Breaking Bad (Habits)

I sometimes think there’s a cottage industry of criticizing student research habits, but to solve a problem you have to diagnose it first. You can’t steer students right until you know where they’re going wrong. An article reporting how students do – or don’t do – research has been gaining a lot of attention in academic circles in the last few weeks. The study underlying the article examined research patterns among Illinois undergraduates, focusing not on how they say they do research, but on how they actually do the research. Anthropologists observed students while researching and discussed the research with them afterward. The results have alarmed many in library and information literacy circles. Why?

  • Students relied heavily on Google. This in itself isn’t a bad thing, necessarily, but they were also using Google poorly. Rather than restricting themselves to sections like Google Scholar or Google Books, they used the basic interface that searches everything. Even when they used scholarly resources, students used “google-like” searching rather than using the tools and techniques the databases require for good results.
  • Students didn’t select the right scholarly resources for their information need – using databases that don’t provide current articles when they were specifically looking for something current, for example.
  • Perhaps most alarmingly, students failed to seek assistance from professional researchers who are at their disposal: librarians.

You may be wondering why I mention this. After all: you’re not an undergrad and very few of you are from Illinois. But it’s probably the case that the research patterns observed in this study reflect your undergraduate experience to some degree, and we’re all products of our past. It’s also true that as a student at Wake Forest School of Law you have a leg up: you are not trapped by your past research habits!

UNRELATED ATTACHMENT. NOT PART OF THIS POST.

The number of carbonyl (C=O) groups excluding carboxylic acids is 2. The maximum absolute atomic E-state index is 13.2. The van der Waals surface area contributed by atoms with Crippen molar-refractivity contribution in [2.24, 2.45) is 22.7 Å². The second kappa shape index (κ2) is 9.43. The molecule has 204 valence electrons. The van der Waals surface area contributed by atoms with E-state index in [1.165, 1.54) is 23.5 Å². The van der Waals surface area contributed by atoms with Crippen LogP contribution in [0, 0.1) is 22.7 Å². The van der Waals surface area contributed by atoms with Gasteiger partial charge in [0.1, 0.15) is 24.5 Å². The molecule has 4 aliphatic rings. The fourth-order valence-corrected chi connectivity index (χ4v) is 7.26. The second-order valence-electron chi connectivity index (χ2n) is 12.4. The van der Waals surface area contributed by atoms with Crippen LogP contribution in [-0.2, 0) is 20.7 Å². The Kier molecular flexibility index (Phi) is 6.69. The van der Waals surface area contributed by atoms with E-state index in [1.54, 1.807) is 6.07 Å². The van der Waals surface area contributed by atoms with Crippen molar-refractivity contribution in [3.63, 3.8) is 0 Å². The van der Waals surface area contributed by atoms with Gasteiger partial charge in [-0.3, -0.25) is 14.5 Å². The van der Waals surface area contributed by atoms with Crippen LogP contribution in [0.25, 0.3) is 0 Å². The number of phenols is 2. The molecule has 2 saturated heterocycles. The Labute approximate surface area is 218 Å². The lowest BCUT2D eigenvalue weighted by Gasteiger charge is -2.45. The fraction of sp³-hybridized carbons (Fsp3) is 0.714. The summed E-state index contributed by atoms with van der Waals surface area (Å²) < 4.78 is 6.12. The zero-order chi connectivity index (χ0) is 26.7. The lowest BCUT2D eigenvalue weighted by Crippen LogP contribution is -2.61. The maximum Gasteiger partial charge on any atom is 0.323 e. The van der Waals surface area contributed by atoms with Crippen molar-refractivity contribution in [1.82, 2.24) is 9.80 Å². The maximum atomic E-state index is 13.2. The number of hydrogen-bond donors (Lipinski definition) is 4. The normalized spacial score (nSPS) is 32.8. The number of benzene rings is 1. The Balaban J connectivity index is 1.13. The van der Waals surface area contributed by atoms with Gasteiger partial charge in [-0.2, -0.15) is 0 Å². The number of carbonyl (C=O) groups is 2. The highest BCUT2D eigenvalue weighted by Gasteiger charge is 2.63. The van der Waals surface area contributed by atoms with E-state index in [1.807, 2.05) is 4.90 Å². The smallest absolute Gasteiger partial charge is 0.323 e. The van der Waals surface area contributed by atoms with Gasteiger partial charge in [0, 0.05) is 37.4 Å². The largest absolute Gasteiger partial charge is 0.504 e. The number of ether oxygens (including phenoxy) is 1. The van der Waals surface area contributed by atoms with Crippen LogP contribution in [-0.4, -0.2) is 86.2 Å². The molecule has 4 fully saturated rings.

You have access to an experienced and well-trained library staff. Your research professor is a great place to start, whether you need help with a topic you’re covering in class, or with some research you’re doing for another purpose. But you’re not limited to their help; ask for information about what you can check out, or what’s on reserve, from the staff at the Circulation Desk. Ask substantive research questions from a librarian, staff or student assistant at the Reference Desk. And know that – while you may never encounter them – there is a “hidden” staff called the Technical Services department. They’re the ones who make sure books are on the shelves and links in the catalog work.

You have access to the best research systems for legal research, and that goes beyond Lexis and Westlaw. Databases like BNA and CCH are tailored to areas of law represented by these publishers; they have secondary sources like treatises and “looseleafs” that don’t appear on Lexis and Westlaw. You also have access to specialized databases like ProQuest Congressional (great for legislative history), Treaties & International Agreements Online (just what it sounds like!), and RIA Checkpoint (fantastic for tax)… not to mention all the subject-specific resources available through the Z. Smith Reynolds Library! You have so much at your fingertips, and librarians can help you learn to use each of these, and more.

As a 1L, you’re given explicit and detailed instruction in research techniques that go far beyond Googling, and as upper level students you can get even more specific research instruction in areas like Tax and Administrative law, as well as a broad Advanced Legal Research class. You should walk out of any of these classes knowing how to think about research, how to select the right tools, and how to use tools to get the information you need. You should also have picked up some habits like keeping good notes to track your research.

If all of this is old news to you – congratulations! Keep up the good work. But if you’ve gotten this far with bad research habits, don’t worry. Research is a skill, and it takes practice. You can learn good habits. If you’re not sure where to start, you have to flail around! Ask for help – a quick email, call or stop by the library may be all it takes to get you off on the right track.

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